Ovarian metastasis is rarely present at the time of initial treatment in patients with early stage uterine cervical carcinoma. A review by Landoni et al. showed that ovarian metastasis from stage 1a2-2a cervical cancer occurred in 0.5% (7/1283) of squamous cell carcinoma cases and 2.4% (9/380) of adenocarcinoma cases . In a Japanese population of patients with stage 1b cervical cancer, the incidences of ovarian metastasis were 0.22% (4/1784) of squamous cell carcinoma and 3.72% (14/376) of adenocarcinoma . The preservation of ovarian function is often feasible for patients with squamous cell carcinoma, but it is not feasible for patients with adenocarcinoma.
Moreover, metastasis to the ovary is rare, especially in cases of early microinvasive uterine cervical carcinoma [3-5]. Ostor et al. described 155 patients with early invasive adenocarcinoma (defined as a depth of invasion of 5 mm or less), none of whom had ovarian metastasis . In previous studies, the risk factors for ovarian metastasis from cervical carcinoma were found to be histologic type (adenocarcinoma), lymph-vascular space invasion, age (>45 years old), and International Federation of Gynecology and Obstetrics stage [1,4,7,8].
Ovarian metastasis is also rare as a recurrence of cervical carcinoma. Table 2 provides a summary of the previous reports on this topic [4,8-10]. Some cases were ovarian metastasis in a transposed ovary in patients treated for cervical cancer. The patients were treated for stage 0-1b disease. These studies indicated that p16 and human papillomavirus in situ hybridization would be useful for distinguishing between metastasis from cervical carcinoma and primary ovarian carcinoma. Immunohistochemistry and human papillomavirus in situ hybridization played key roles in the differential diagnosis of this case. The evaluated HPV-related tumors showed diffuse/strong expression of p16. These examinations revealed carcinoma related to human papillomavirus. No mutation was detected in the KRAS gene. In our case, the macroscopic findings of ovarian tumor with mucin on the surface were unique. The somewhat different histological features of cervical adenosquamous carcinoma, and ovarian tumor had confused us.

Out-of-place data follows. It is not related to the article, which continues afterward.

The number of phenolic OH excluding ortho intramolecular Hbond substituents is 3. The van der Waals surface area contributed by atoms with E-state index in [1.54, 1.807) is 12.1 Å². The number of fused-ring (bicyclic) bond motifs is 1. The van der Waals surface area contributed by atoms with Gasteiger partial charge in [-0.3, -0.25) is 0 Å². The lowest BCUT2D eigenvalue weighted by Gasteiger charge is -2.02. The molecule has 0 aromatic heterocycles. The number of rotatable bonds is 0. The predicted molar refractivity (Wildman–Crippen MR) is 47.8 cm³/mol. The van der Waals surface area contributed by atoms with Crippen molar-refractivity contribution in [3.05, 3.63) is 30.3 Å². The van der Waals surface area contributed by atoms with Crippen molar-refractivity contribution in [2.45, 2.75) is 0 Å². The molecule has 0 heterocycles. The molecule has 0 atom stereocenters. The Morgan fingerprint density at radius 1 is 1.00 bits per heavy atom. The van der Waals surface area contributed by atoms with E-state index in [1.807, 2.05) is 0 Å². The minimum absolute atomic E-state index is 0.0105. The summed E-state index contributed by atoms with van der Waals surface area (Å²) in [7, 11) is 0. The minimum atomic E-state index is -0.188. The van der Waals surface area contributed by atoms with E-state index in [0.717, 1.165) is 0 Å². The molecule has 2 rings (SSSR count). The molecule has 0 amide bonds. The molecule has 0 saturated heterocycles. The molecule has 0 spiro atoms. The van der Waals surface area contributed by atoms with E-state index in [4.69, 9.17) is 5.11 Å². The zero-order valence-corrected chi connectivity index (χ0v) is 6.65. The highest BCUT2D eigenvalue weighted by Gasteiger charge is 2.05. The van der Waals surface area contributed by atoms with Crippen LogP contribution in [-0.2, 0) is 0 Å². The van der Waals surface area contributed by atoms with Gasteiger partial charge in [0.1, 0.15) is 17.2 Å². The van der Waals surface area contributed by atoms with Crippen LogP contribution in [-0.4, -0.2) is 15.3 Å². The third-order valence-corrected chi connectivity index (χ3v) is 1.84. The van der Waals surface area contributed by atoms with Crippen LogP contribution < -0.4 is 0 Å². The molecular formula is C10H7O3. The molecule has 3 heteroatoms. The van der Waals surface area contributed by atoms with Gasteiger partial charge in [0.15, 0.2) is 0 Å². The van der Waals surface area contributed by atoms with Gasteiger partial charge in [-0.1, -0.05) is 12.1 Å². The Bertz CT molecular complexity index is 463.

|Reference||Age||Cervical cancer||Depth of Invasion||Horizontal Extent||Ovarian metastasis||Follow up|
|Stage||Histological type||Time to recurrence||Histological type|
|Janse ||43||1B1||AS||NA||NA||10y||AS||3y NED|
|Delotte ||36||1B1||adeno||NA||35mm||2y||adenocarcinoma||5y NED|
|Ronnett ||34||1A||adeno||3mm||9mm||13M||Endometrioid(borderline)||51M NED|
Table 2: Summary of reported cases of ovarian metastasis in primary cervical cancer (stage 0-1b).
To our knowledge, this is first report of ovarian metastasis with microinvasive adenosquamous carcinoma. Previous reports have shown ovarian metastasis with cervical adenocarcinoma that was stage 1a. National Cancer Institute guidelines do not specify a separate treatment for each histological type, even though cervical adenocarcinoma was more likely to lead to ovarian metastasis than was squamous cell carcinoma. Furthermore, adenosquamous cell carcinoma should be considered in this point. In this case, the histological findings showed differentiated adenocarcinoma in situ, squamous cell carcinoma in situ with glandular involvement, and some nests of adenosquamous carcinoma in an invasive lesion. Further, ovarian metastasis had occurred from a microinvasive adenosquamous carcinoma that included small foci of invasion (less than 1 mm) and did not include lymph-vascular permeation. Even though the invasion appeared to mimic, the case was inexplicably ovarian metastasis.
Ovarian metastasis is rare in cases of early-stage uterine cervical cancer. The safety of ovarian preservation is controversial for young women, although these women may find it important to preserve fertility. Although the tumor’s histological type, extension, and pattern of invasion should be considered, cases should not be overtreated. We suggest that the following pathological characteristics are important for prognosis: frequent small foci of invasion and high atypia.